Georgia Approves Heavy Equipment Operator Coursework for High School Students

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Updated Jul 18, 2022
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In response to local demand, high school students in Georgia now have access to training on heavy equipment operation.

The State Board of Education approved the new courses recommended by State School Superintendent Richard Woods in December. Students began coursework during the spring semester and will begin the new school year with the second course for the career pathway.

The pathway is composed of three courses:

  • Industry Fundamentals and Occupational Safety: Prepares students for the basic knowledge to function safely on or around a construction site and in the industry in general.
  • Introduction to Heavy Equipment: Introduces students to the history and impact heavy equipment has had on construction and infrastructure projects, as well as terminology, operator responsibilities, career opportunities and applying basic principles of safety. Students will be introduced to and develop skills to prepare graded surfaces and execute basic earthmoving activities.
  • Operation of Heavy Equipment I: Builds on the concepts related to earthmoving as well as reading and using blueprints and specifications related to grading and grade calculations. The course provides specific knowledge and skills in operating and maintaining heavy equipment and includes exploration of the career opportunities and training available to heavy equipment operators.

By working directly with business and industry partners to develop the curriculum, the Georgia Department of Education’s Career, Technical and Agricultural Education (CTAE) team was able to ensure that students have hands-on, up-to-date opportunities to gain high-demand career skills as part of their K-12 education.

The Toombs County School System contacted GaDOE to propose a pathway that would prepare students for entry-level careers in heavy equipment operations. The courses were developed with feedback from industry representatives from Flint Energy Company, McClendon Enterprises and others, as well as Southeastern Technical College, the Construction Education Foundation of Georgia (CEFGA), and Toombs County Schools.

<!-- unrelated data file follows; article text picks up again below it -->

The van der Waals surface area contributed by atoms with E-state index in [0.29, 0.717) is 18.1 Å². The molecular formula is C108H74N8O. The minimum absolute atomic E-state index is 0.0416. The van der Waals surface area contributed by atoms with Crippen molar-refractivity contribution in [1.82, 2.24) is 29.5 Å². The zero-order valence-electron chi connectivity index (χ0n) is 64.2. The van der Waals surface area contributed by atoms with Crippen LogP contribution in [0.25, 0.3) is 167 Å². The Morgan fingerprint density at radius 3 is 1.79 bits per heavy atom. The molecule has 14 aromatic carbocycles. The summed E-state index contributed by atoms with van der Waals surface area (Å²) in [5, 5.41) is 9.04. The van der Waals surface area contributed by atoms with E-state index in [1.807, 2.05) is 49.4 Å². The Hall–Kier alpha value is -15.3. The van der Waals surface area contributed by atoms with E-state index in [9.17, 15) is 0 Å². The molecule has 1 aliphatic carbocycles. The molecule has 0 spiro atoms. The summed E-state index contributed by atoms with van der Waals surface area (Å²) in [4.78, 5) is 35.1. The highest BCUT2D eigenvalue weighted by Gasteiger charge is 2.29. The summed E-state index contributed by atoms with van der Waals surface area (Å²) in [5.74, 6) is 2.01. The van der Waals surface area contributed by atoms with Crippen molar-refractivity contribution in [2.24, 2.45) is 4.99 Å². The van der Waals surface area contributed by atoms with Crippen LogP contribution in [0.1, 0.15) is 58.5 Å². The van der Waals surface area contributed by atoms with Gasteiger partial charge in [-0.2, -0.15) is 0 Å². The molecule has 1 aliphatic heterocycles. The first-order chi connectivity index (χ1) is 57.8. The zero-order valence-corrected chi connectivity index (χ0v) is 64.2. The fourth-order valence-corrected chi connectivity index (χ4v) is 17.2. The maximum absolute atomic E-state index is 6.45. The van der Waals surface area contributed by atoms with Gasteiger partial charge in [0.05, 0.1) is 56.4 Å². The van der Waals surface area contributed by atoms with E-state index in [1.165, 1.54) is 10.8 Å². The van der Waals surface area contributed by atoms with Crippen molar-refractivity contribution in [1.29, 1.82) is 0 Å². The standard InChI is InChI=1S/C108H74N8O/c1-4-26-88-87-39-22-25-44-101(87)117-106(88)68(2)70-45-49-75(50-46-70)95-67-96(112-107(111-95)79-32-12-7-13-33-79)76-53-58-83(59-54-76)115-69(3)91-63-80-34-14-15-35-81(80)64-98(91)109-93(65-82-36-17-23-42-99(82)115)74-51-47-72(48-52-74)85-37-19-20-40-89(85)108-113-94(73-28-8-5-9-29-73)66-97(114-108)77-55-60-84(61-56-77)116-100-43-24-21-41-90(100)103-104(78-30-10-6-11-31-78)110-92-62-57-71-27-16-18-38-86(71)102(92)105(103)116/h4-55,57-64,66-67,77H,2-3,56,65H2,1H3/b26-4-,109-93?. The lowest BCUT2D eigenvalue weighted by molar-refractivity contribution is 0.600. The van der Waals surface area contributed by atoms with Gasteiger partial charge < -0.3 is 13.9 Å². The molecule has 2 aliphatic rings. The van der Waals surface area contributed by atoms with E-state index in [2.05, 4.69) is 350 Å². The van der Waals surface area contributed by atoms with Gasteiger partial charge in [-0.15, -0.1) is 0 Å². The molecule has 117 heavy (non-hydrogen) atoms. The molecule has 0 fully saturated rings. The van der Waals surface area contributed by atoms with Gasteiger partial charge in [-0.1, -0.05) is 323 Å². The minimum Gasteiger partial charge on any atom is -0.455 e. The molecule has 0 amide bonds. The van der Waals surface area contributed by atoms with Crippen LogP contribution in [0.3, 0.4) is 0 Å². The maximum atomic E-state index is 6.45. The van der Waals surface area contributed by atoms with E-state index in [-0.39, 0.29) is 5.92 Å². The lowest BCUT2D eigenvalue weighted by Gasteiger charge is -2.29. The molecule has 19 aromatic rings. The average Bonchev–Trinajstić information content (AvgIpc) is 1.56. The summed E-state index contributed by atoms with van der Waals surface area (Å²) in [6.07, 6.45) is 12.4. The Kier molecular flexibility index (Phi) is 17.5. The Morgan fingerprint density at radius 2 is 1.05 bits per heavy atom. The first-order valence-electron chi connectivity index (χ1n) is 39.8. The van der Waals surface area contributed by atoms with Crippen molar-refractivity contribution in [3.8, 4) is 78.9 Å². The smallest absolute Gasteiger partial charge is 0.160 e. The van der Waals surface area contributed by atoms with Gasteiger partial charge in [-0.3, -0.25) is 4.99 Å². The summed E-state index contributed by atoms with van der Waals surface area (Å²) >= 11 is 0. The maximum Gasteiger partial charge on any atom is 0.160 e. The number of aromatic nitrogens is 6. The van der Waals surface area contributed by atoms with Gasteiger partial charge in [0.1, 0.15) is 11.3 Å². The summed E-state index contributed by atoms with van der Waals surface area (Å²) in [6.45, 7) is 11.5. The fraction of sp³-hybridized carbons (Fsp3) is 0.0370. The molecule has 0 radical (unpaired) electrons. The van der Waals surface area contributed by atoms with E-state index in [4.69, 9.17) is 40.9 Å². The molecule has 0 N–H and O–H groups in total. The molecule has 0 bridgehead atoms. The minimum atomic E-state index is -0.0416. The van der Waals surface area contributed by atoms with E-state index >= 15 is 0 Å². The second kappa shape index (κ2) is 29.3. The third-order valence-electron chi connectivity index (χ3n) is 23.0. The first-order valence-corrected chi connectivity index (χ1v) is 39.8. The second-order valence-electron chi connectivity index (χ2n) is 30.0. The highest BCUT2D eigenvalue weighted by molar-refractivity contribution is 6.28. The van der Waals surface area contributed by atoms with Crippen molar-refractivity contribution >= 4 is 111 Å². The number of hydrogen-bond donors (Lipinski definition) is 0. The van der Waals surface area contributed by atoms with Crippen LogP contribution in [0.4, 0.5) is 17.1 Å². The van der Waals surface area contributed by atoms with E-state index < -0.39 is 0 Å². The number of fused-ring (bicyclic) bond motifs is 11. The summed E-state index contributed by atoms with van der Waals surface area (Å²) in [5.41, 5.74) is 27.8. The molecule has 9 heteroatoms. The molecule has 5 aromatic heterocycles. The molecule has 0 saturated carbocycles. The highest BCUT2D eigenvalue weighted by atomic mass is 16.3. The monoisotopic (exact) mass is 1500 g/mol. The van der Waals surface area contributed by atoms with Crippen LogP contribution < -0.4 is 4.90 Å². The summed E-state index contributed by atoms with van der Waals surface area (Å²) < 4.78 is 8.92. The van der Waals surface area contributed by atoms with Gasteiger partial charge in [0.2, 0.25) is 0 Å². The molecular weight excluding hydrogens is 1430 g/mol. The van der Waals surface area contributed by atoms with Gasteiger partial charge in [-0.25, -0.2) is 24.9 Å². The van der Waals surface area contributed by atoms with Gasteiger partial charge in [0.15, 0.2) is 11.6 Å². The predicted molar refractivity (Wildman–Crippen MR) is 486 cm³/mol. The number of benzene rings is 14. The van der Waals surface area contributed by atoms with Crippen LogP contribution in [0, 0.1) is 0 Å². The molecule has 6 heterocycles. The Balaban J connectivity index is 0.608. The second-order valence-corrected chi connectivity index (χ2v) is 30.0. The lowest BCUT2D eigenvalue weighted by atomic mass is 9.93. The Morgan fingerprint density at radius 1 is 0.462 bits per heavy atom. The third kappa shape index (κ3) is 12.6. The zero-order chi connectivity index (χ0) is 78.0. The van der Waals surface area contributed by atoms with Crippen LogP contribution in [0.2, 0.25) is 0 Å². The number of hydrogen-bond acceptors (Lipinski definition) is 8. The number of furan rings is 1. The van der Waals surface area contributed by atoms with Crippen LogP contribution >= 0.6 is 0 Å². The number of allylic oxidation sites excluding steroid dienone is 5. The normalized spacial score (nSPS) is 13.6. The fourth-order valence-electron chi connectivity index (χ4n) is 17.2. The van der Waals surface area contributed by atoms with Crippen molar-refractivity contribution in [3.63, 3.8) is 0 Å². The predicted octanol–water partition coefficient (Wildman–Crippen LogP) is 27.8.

“Here in Georgia, we have taken a new approach to developing our CTAE curriculum and standards,” says Tim Elliott, CTAE program specialist for architecture, construction, communications and transportation. “We go straight to the industry professionals in all our pathways to see what needs they have for incoming employees. We listen to those needs and design the curriculum around those needs in collaboration with our school systems, administrators, directors and teachers.”

Beyond technical career training, students will also receive training on softer skills, designed to make them better employees.

“The first standard in each and every one of our pathway courses is employability skills,” adds Elliott. “The industry stated that newly hired employees were needing additional instruction in teamwork, punctuality, communication, problem solving, etc. This initiated the implementation and adoption of the employability skills standard that was overwhelmingly requested by all areas of industry.” 

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The program is intended to act as a springboard for students to enter the local workforce or pursue additional training in heavy equipment operation.

“The heavy equipment operations pathway ensures another opportunity available in Georgia schools for students to gain skills to help them succeed in the future,” Superintendent Richard Woods said. “Our goal is that, when students graduate from a Georgia high school, they are prepared for their next step – whether that’s enrolling in a college or university, immediately entering the workforce or enlisting in the military.”

“The heavy equipment operations career pathway is an example of a locally developed pathway where the GaDOE CTAE staff worked with local business and education leaders to create a pathway that meets the needs of local industry,” GaDOE CTAE Director Dr. Barbara Wall said. “Once a locally developed pathway is approved by the Georgia Department of Education, it may be implemented in other local school systems and communities.”

Work is ongoing with the industry, CEFGA and GaDOE to implement the National Center for Construction Education and Research (NCCER) Level 1 Heavy Equipment Operator Certification.